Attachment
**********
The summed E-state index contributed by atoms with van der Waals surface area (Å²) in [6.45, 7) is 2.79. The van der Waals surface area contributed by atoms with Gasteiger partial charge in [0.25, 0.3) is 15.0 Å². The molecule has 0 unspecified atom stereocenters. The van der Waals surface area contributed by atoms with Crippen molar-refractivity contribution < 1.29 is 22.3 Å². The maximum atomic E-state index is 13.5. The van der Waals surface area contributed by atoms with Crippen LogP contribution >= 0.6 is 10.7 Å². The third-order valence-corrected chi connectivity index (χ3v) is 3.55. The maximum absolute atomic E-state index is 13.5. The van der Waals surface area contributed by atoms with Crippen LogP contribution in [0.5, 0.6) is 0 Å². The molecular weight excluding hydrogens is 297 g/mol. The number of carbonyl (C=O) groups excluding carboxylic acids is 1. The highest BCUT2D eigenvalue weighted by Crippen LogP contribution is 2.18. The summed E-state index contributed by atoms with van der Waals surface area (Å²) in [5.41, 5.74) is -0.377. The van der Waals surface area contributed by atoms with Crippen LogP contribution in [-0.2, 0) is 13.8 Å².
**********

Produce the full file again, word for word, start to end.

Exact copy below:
The summed E-state index contributed by atoms with van der Waals surface area (Å²) in [6.45, 7) is 2.79. The van der Waals surface area contributed by atoms with Gasteiger partial charge in [0.25, 0.3) is 15.0 Å². The molecule has 0 unspecified atom stereocenters. The van der Waals surface area contributed by atoms with Crippen molar-refractivity contribution < 1.29 is 22.3 Å². The maximum atomic E-state index is 13.5. The van der Waals surface area contributed by atoms with Crippen LogP contribution >= 0.6 is 10.7 Å². The third-order valence-corrected chi connectivity index (χ3v) is 3.55. The maximum absolute atomic E-state index is 13.5. The van der Waals surface area contributed by atoms with Crippen LogP contribution in [0.5, 0.6) is 0 Å². The molecular weight excluding hydrogens is 297 g/mol. The number of carbonyl (C=O) groups excluding carboxylic acids is 1. The highest BCUT2D eigenvalue weighted by Crippen LogP contribution is 2.18. The summed E-state index contributed by atoms with van der Waals surface area (Å²) in [5.41, 5.74) is -0.377. The van der Waals surface area contributed by atoms with Crippen LogP contribution in [-0.2, 0) is 13.8 Å².